In family court, there are cases in which the court grants spousal maintenance (i.e., alimony), and there are cases in which the court denies spousal maintenance. There are also cases in which the court RESERVES spousal maintenance. When the court reserves spousal maintenance, there is no obligation to pay spousal maintenance, now or in the immediate future, but there COULD BE the obligation to pay maintenance in the future.
As an example, in Case A, the court finds that one spouse in a divorce is not self-supporting, and the court awards spousal maintenance to the dependent spouse. In Case B, the court finds that both spouses are self-supporting, and the court refuses to award maintenance to either spouse. In Case C, the court finds that one of the spouses is not self-supporting, but the other spouse is currently unemployed, so the court reserves maintenance. This reflects the fact that the spouse who would otherwise pay maintenance does not currently have income to pay maintenance, but that the court believes that, once re-employed, that spouse will have the ability to pay maintenance. The family court has reserved jurisdiction over the issue, so that in the future, the court may consider whether the facts and circumstances warrant a maintenance obligation.
Recently, I was scheduled for a resolution conference but after checking the courts to confirm the set upcoming date, I was advised by the courts receptionist that the separation judgment was granted and the spousal support is on reserve.
While, I have read all of your comments posted as it relates to spousal support on reserve and what it means. I am somewhat confused as to why it was placed on reserve after stating financial hardship, residing with family due to his alcohol/threatening abusive behavior, being married over 25 years, and seeking prior employment without any financial help from an employed spouse?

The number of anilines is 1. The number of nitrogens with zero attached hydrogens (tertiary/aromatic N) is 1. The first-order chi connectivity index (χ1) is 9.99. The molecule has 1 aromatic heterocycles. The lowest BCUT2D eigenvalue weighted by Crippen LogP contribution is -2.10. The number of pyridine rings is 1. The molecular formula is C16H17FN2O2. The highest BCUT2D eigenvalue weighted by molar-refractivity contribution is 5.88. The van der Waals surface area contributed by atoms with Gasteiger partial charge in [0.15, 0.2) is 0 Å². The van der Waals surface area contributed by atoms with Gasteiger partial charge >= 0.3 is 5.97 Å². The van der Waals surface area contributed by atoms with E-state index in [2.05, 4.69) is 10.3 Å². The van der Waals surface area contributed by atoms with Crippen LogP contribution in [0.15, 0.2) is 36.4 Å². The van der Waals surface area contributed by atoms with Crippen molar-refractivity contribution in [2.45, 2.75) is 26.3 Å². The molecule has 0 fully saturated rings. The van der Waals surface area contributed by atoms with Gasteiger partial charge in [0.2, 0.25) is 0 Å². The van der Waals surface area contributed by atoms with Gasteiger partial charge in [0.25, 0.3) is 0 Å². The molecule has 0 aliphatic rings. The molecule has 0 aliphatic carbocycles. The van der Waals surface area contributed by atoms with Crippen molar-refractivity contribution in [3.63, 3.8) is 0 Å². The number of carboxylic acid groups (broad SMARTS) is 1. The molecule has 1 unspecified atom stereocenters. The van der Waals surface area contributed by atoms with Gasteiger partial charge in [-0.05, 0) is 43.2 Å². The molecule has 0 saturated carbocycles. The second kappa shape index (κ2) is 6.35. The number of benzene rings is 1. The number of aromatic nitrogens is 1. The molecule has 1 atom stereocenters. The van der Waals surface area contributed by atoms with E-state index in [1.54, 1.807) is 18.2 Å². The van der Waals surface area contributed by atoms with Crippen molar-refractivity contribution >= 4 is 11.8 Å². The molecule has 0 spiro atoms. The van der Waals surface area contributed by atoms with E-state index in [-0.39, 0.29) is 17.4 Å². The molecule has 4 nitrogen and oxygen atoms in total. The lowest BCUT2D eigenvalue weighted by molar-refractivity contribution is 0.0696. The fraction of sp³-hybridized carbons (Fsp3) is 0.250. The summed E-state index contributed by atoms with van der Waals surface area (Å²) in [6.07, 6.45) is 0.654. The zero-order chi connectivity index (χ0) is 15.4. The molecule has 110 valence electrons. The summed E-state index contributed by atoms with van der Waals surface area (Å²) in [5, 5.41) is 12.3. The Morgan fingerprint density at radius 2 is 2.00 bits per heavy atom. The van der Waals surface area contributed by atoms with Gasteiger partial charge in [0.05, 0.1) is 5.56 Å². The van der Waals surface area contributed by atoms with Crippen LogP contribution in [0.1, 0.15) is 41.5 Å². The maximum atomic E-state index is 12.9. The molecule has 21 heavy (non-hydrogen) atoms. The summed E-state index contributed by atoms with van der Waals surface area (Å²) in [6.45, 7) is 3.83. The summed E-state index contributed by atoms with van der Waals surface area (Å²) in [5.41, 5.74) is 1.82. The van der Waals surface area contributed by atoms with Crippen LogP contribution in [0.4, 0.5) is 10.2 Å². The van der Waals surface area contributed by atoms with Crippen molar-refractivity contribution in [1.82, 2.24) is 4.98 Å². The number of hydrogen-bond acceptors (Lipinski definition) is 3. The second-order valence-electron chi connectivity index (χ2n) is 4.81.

In a case like this when it has been over a year, would you recommend that i retain an attorney at this point?
If spousal support (a/k/a maintenance, or alimony) is reserved, that means the family court has continuing jurisdiction to address the issue. It means that you potentially can present the financial hardship, long marriage, and other facts that you mentioned. It is hard to speak to why it was reserved without knowing more about the circumstances, but the court awards maintenance if the court finds a basis to do so under the statute, and the court denies maintenance if the court finds that there is no basis under the statute. So the reservation would suggest that the court was unable to make findings to support granting or denying alimony.
I was married 19 yrs, I just recently found out that my ex got a divorce without my knowledge 13yrs ago! The papers stated that he contacted me and I wanted nothing..omg..I am divorced and never knew. He had property, etc. And remarried 13yrs ago. Again I rec nothing can I do anything now? He is also retired and rec pension from the military now. I know it sounds crazy,however he got a divorce without my knowledge. He had property now, etc. Can you please respond.